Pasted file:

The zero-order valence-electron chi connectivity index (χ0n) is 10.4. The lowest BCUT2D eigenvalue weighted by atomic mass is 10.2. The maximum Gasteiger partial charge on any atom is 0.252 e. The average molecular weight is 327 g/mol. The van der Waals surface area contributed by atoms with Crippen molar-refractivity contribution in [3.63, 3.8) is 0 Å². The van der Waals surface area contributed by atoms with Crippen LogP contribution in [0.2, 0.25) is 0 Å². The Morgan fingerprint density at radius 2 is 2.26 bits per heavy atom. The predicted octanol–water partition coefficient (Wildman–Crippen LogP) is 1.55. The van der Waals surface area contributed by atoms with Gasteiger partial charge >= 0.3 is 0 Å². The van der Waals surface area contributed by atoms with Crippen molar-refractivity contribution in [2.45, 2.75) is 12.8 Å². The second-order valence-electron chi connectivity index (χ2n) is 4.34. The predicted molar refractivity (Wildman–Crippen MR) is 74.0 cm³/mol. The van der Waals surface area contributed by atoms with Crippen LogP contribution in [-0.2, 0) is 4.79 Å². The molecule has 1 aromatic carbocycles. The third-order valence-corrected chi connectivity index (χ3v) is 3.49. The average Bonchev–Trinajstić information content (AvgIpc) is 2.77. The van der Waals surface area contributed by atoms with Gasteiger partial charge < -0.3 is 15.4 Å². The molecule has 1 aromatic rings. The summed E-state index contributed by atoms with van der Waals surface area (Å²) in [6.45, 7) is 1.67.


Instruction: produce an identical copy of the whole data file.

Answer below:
The zero-order valence-electron chi connectivity index (χ0n) is 10.4. The lowest BCUT2D eigenvalue weighted by atomic mass is 10.2. The maximum Gasteiger partial charge on any atom is 0.252 e. The average molecular weight is 327 g/mol. The van der Waals surface area contributed by atoms with Crippen molar-refractivity contribution in [3.63, 3.8) is 0 Å². The van der Waals surface area contributed by atoms with Crippen LogP contribution in [0.2, 0.25) is 0 Å². The Morgan fingerprint density at radius 2 is 2.26 bits per heavy atom. The predicted octanol–water partition coefficient (Wildman–Crippen LogP) is 1.55. The van der Waals surface area contributed by atoms with Gasteiger partial charge >= 0.3 is 0 Å². The van der Waals surface area contributed by atoms with Crippen molar-refractivity contribution in [2.45, 2.75) is 12.8 Å². The second-order valence-electron chi connectivity index (χ2n) is 4.34. The predicted molar refractivity (Wildman–Crippen MR) is 74.0 cm³/mol. The van der Waals surface area contributed by atoms with Crippen LogP contribution in [-0.2, 0) is 4.79 Å². The molecule has 1 aromatic carbocycles. The third-order valence-corrected chi connectivity index (χ3v) is 3.49. The average Bonchev–Trinajstić information content (AvgIpc) is 2.77. The van der Waals surface area contributed by atoms with Gasteiger partial charge < -0.3 is 15.4 Å². The molecule has 1 aromatic rings. The summed E-state index contributed by atoms with van der Waals surface area (Å²) in [6.45, 7) is 1.67.